The pole above is inside the restaurant. It dates to a time before roadsigns when highways were designated by painting on telegraph, telephone, or electrical poles whichever were close to the road. The L is the symbol for the Lincoln Highway and the JH symbol is for the Jefferson Highway.

Cabin Type Motel to Stay In

This motel isn’t QUITE that old. This version of the motel was built in the 1940s as one of the first “modern” motels in Iowa which basically meant the cabins were smashed together in a row sharing interior walls. Six units were restored to resemble the 1940s period in 2008, except with updates like bathrooms, wireless access, cable and self-controlled heating and cooling.

Reed/Niland Cafe

Named for two sets of owners, Reed/Niland Corner was originally started in the 1920s. In 2003 it was restored to the 1940s and serves a roughly 1940s style menu. They advertise “hot beef sandwiches, ham and bean soup with corn muffin and homemade pies.” Plus milkshakes from a real milkshake machine.

I’ve stopped there twice and eaten there once. It’s worth a stop, especially if you’re tracing one of the routes or if you’re passing nearby on the modern Highway 30.

If you’ve read  A Little House Traveler, these are the types of places where Laura and Almanzo would have stopped on their journeys, so try it for yourself.

**I will note that service was not great at the cafe when we were there. They were understaffed. I understand that, but we were not offered any of the apologies that servers normally give to customers in that situation (we were there before a large group came in and only got a chance to order well after them). In fact, we were pretty much ignored for long stretches of time. I had to get up and walk over to the waitress for her to take our order. After we finished we had to wait a long time for the check even after hunting down the waitress again to ask for it until finally we gave up and asked at the cash register to get our bill. I have not had anyone else I’ve talked to about the cafe who had had this kind of experience, so we probably just caught them on a bad day, but I thought it was fair to say.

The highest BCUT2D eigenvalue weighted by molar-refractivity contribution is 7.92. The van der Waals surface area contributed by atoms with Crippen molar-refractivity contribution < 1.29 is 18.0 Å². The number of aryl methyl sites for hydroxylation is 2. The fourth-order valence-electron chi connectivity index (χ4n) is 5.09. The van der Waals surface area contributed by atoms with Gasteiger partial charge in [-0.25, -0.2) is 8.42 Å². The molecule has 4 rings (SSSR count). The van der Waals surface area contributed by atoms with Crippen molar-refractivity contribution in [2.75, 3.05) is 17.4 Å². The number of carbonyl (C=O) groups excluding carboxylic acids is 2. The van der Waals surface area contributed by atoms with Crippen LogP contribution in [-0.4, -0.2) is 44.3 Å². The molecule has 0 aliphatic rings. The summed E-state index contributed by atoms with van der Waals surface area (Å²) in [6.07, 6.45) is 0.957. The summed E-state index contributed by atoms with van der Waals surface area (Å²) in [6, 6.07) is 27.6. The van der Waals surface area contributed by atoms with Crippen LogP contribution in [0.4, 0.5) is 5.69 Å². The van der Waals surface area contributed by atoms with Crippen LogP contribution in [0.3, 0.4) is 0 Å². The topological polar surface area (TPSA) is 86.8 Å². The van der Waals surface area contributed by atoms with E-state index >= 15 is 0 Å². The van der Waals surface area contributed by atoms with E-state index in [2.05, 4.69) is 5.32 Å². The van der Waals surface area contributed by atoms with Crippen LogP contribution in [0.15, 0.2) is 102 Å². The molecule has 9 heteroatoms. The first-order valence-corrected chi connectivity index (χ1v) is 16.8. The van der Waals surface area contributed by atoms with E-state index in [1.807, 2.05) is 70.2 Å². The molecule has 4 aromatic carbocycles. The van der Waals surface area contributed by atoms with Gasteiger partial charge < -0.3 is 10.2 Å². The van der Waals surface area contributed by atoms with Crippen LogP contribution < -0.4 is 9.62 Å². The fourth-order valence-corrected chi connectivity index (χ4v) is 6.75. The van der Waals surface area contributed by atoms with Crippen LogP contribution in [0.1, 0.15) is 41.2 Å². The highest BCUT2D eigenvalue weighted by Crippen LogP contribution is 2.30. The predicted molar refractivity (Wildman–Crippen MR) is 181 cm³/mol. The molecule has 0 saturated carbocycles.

Sarah S. Uthoff is the main force behind Trundlebed Tales striving to bring the History, Mystery, Magic and Imagination of Laura Ingalls Wilder and other greats of children’s literature and history to life for a new generation. Uthoff is a nationally known Laura Ingalls Wilder authority and has presented at five of the Wilder homesites, many conferences and numerous libraries, museums, and events around the Midwest. Attend one of her programs, schedule one yourself, watch her videos, listen to her podcast, and find her on  FacebookTwitterGoogle+, LinkedIn, and Professionally she is a reference librarian at Kirkwood Community College and director of the Oxford (Iowa) Public Library.

Mary Kopsieker RIP

Mary Making a Corncob Doll
Mary Making a Corncob Doll